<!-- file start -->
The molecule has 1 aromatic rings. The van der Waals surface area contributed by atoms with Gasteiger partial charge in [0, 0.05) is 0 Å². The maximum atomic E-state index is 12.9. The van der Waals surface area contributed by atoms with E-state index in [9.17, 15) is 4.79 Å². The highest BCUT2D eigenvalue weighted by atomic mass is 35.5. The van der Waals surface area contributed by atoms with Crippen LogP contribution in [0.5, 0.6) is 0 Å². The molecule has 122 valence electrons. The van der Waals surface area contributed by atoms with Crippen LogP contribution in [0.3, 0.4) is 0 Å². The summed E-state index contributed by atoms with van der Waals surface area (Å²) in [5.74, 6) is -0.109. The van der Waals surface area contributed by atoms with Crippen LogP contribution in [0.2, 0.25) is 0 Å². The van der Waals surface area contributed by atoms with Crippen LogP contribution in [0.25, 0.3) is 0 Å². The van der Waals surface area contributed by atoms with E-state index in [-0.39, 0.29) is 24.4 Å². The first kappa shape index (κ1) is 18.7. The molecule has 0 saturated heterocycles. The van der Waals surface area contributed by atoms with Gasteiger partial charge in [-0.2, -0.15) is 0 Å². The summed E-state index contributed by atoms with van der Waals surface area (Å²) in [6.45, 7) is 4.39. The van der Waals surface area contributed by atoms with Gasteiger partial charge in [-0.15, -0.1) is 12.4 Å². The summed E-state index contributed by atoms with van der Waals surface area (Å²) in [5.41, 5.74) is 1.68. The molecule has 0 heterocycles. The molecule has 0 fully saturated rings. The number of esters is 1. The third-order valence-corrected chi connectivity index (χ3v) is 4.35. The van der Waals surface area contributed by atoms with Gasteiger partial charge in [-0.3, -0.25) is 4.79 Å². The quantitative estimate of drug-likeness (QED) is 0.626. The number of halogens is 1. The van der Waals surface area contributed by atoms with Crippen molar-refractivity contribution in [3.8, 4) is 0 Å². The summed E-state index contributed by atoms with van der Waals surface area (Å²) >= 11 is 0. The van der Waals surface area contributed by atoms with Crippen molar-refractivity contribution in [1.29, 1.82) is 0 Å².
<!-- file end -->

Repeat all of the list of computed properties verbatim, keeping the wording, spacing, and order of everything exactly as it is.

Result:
The molecule has 1 aromatic rings. The van der Waals surface area contributed by atoms with Gasteiger partial charge in [0, 0.05) is 0 Å². The maximum atomic E-state index is 12.9. The van der Waals surface area contributed by atoms with E-state index in [9.17, 15) is 4.79 Å². The highest BCUT2D eigenvalue weighted by atomic mass is 35.5. The van der Waals surface area contributed by atoms with Crippen LogP contribution in [0.5, 0.6) is 0 Å². The molecule has 122 valence electrons. The van der Waals surface area contributed by atoms with Crippen LogP contribution in [0.3, 0.4) is 0 Å². The summed E-state index contributed by atoms with van der Waals surface area (Å²) in [5.74, 6) is -0.109. The van der Waals surface area contributed by atoms with Crippen LogP contribution in [0.2, 0.25) is 0 Å². The van der Waals surface area contributed by atoms with Crippen LogP contribution in [0.25, 0.3) is 0 Å². The van der Waals surface area contributed by atoms with E-state index in [-0.39, 0.29) is 24.4 Å². The first kappa shape index (κ1) is 18.7. The molecule has 0 saturated heterocycles. The van der Waals surface area contributed by atoms with Gasteiger partial charge in [-0.2, -0.15) is 0 Å². The summed E-state index contributed by atoms with van der Waals surface area (Å²) in [6.45, 7) is 4.39. The van der Waals surface area contributed by atoms with Gasteiger partial charge in [-0.15, -0.1) is 12.4 Å². The summed E-state index contributed by atoms with van der Waals surface area (Å²) in [5.41, 5.74) is 1.68. The molecule has 0 heterocycles. The molecule has 0 fully saturated rings. The number of esters is 1. The third-order valence-corrected chi connectivity index (χ3v) is 4.35. The van der Waals surface area contributed by atoms with Gasteiger partial charge in [-0.3, -0.25) is 4.79 Å². The quantitative estimate of drug-likeness (QED) is 0.626. The number of halogens is 1. The van der Waals surface area contributed by atoms with Crippen molar-refractivity contribution in [3.8, 4) is 0 Å². The summed E-state index contributed by atoms with van der Waals surface area (Å²) >= 11 is 0. The van der Waals surface area contributed by atoms with Crippen molar-refractivity contribution in [1.29, 1.82) is 0 Å².